Conventional wisdom has always been clear when it comes to emergency funds. If you want to be financially secure or free, you have to start building your emergency funds now. Irrespective of whether you have a mountain of debt to pay or you’re barely making enough money to get by, saving for the rainy day is crucial to your financial journey toward a debt-free lifestyle.
What is an emergency fund?
But what exactly is an emergency fund? As its name suggests, an emergency fund is money set aside for emergencies. Maybe your car broke down unexpectedly and needs to be repaired immediately. Maybe you need to pay for a hefty medical bill. Maybe you lost your job and you can’t find a job soon enough. These are situations you don’t really expect but needs to prepare for. By building an emergency fund, you are essentially emergency-proofing your finances from unexpected expenses.
How much do you need to save?
There is no rule of thumb to the amount of emergency fund you need to save but as a guide, most experts recommend that you need an emergency fund that equals to at least 6 months worth of your expenses. Let’s say your monthly expense is £450 per month. If you want to build an emergency fund, then the goal is to save £2,700 in total. That’s money you should be able to access immediately in case of emergencies.
Where do you put the money?
Because emergency funds should be easily accessible, experts recommend that you park your money on a savings account so you can always withdraw it immediately when needed. Other experts, however, might argue that when you do so, your money will be earning very minimal interest. In fact, the interest earned may be too low if you add inflation as part of the equation.
If you can find a savings account that offers a relatively higher interest, that’s a good place to store your money. But if you can find other financial accounts that offer even higher interest, it’s worth checking out provided that the amount is easy to liquidate.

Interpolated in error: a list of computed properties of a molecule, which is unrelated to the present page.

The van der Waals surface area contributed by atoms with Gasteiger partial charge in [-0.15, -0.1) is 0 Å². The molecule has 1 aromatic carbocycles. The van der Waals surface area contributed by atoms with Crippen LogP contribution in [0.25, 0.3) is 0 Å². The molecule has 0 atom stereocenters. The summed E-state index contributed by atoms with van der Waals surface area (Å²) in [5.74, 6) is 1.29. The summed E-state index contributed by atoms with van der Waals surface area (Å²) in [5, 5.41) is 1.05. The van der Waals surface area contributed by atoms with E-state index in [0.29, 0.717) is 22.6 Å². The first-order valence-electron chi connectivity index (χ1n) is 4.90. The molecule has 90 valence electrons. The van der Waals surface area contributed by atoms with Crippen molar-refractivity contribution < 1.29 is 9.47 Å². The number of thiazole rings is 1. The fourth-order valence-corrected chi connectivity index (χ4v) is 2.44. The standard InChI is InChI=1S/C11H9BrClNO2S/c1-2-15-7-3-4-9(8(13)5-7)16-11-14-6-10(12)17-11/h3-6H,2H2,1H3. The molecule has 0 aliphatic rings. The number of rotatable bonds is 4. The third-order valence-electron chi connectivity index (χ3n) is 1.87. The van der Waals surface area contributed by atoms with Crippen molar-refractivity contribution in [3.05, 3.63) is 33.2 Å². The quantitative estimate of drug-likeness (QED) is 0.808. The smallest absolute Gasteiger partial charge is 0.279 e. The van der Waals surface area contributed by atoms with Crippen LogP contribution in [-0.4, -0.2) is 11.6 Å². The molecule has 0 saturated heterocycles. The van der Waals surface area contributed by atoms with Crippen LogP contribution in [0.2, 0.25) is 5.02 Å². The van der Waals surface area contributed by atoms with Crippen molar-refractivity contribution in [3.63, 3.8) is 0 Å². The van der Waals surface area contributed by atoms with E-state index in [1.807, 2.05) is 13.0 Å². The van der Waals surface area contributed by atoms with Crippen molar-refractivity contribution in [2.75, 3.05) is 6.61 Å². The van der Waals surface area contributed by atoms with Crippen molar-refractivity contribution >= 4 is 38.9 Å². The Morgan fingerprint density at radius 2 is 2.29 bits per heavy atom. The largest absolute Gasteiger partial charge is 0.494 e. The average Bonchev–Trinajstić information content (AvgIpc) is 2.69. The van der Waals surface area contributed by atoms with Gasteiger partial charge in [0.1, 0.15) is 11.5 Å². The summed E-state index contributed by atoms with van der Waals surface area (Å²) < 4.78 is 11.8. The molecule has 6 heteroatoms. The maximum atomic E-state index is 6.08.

Do you save or pay your debt first?
Another argument some experts point out when talking about emergency funds is high interest debt. When you have a high interest debt, do you pay for the debt first or do you save up for an emergency fund?
Considering the low interest earned with savings accounts, it makes sense to pay your high interest debt first, right? Not exactly. This is where balance comes into play. Rather than focusing solely on paying your debt or saving for an emergency, you’d be better off strategizing your plan so you can do both.
Do you need an emergency fund?
To answer the premise of this guide, yes you need an emergency fund. While none of us wants an emergency, the fact remains that it can hit whether you like it or not. Rather than panic when it hits, you’d be better off being prepared whether it hits or not. By saving for an emergency fund, you’re protecting your finances and yourself from headaches in the future.
Once you’ve saved enough for an emergency fund, this is when you can use the money to eliminate your debt completely. Focus on paying debt with the highest interest first and go from there. Once you’ve fully paid off your debt, use the money to open another savings account but this time separate from your emergency fund. You can also use the money for investments such as stocks or mutual funds.